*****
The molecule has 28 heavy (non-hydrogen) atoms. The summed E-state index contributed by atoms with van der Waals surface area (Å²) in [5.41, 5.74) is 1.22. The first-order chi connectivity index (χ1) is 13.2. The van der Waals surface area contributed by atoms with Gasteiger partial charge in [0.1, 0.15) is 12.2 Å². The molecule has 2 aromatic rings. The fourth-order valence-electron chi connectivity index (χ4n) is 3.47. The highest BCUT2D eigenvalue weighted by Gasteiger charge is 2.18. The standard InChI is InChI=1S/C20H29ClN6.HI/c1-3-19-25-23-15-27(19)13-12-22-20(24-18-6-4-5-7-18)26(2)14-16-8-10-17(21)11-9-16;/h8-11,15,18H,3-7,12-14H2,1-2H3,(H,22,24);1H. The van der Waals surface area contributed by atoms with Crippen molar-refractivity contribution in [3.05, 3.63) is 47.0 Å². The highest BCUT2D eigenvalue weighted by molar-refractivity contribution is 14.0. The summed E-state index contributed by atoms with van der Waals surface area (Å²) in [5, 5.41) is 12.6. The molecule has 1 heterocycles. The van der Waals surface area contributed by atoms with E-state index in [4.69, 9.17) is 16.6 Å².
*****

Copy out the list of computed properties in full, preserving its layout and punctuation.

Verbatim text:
The molecule has 28 heavy (non-hydrogen) atoms. The summed E-state index contributed by atoms with van der Waals surface area (Å²) in [5.41, 5.74) is 1.22. The first-order chi connectivity index (χ1) is 13.2. The van der Waals surface area contributed by atoms with Gasteiger partial charge in [0.1, 0.15) is 12.2 Å². The molecule has 2 aromatic rings. The fourth-order valence-electron chi connectivity index (χ4n) is 3.47. The highest BCUT2D eigenvalue weighted by Gasteiger charge is 2.18. The standard InChI is InChI=1S/C20H29ClN6.HI/c1-3-19-25-23-15-27(19)13-12-22-20(24-18-6-4-5-7-18)26(2)14-16-8-10-17(21)11-9-16;/h8-11,15,18H,3-7,12-14H2,1-2H3,(H,22,24);1H. The van der Waals surface area contributed by atoms with Crippen molar-refractivity contribution in [3.05, 3.63) is 47.0 Å². The highest BCUT2D eigenvalue weighted by molar-refractivity contribution is 14.0. The summed E-state index contributed by atoms with van der Waals surface area (Å²) in [5, 5.41) is 12.6. The molecule has 1 heterocycles. The van der Waals surface area contributed by atoms with E-state index in [4.69, 9.17) is 16.6 Å².